Anne Askew (1521-1546) was accused of heresy because of her denial of the Catholic doctrine of transubstantiation and ritual of mass. These two works provide an extremely rare autobiographical account of heresy interrogations, torture, trial and conviction. Her manuscripts were smuggled out of England to John Bale on the Continent who edited and published them in 1545 and 1546 respectively.
Table of Contents
Contents: Introductory note; The first examinacyon of Anne Askewe; The lattre examinacyon of Anne Askewe; Appendices.
John N. King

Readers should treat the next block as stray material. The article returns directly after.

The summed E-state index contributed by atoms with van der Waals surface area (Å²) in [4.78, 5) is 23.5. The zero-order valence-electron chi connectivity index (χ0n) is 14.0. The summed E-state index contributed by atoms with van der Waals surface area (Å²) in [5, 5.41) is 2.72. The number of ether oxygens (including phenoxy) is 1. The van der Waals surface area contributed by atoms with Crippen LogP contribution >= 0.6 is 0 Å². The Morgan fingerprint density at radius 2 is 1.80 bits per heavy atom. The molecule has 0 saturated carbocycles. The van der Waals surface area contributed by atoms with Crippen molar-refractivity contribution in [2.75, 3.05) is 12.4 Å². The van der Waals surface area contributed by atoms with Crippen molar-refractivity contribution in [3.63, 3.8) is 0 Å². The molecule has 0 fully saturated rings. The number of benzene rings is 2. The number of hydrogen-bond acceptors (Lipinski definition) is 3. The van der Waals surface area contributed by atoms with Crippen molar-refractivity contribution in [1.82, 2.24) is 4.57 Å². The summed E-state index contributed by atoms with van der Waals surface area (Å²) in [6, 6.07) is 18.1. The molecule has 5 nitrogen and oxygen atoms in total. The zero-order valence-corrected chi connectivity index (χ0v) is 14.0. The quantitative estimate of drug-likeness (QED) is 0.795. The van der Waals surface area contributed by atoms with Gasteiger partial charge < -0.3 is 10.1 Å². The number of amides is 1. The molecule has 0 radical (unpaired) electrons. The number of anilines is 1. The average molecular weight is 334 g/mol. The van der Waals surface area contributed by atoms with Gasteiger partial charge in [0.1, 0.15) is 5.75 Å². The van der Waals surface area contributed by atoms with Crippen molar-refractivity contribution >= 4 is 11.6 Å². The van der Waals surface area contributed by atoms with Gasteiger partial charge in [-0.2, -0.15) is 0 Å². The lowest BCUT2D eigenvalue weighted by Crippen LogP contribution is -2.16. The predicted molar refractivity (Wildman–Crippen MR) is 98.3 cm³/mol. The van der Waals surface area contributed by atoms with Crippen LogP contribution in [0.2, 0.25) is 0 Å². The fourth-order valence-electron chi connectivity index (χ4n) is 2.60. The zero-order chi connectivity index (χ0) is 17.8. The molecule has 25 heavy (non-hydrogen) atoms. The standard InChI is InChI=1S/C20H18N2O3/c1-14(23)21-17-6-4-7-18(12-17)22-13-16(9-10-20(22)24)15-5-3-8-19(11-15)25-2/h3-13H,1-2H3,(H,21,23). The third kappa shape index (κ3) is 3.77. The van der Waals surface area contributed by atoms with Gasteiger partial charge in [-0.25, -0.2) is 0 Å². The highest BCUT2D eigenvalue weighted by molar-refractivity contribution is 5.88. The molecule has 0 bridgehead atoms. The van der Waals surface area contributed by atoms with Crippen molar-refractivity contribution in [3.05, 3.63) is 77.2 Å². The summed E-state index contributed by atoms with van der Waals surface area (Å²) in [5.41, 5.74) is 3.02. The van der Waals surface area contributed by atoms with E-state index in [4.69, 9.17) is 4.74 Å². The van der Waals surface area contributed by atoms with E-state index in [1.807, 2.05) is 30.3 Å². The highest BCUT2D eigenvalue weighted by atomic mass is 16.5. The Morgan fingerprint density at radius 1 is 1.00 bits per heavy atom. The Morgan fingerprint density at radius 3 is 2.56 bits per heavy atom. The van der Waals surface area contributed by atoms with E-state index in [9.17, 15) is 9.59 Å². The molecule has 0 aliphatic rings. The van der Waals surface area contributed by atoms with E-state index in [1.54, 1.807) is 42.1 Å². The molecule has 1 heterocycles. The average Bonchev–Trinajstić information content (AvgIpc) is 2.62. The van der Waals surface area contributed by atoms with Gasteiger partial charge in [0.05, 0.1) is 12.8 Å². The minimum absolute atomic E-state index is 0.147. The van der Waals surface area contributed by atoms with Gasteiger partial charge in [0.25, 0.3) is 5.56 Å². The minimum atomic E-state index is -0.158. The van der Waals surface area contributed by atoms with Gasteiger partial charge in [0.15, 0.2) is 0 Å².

The Early Modern Englishwoman: ’This series, splendidly produced in hardback... is certainly a series with a mission: to supplement the burgeoning appearance of literary critical and historical works on early modern women with editions of primary texts by and about women...Even in its early stages, The Early Modern Englishwoman fills a noticable gap in the market by providing primary texts in an accessible form that is affordable for most institutional libraries...The Early Modern Englishwoman project is ambitious and courageous, and I hope to see it flourish alongside and complement other projects in this field.’ Renaissance Studies, Vol. 13, No. 4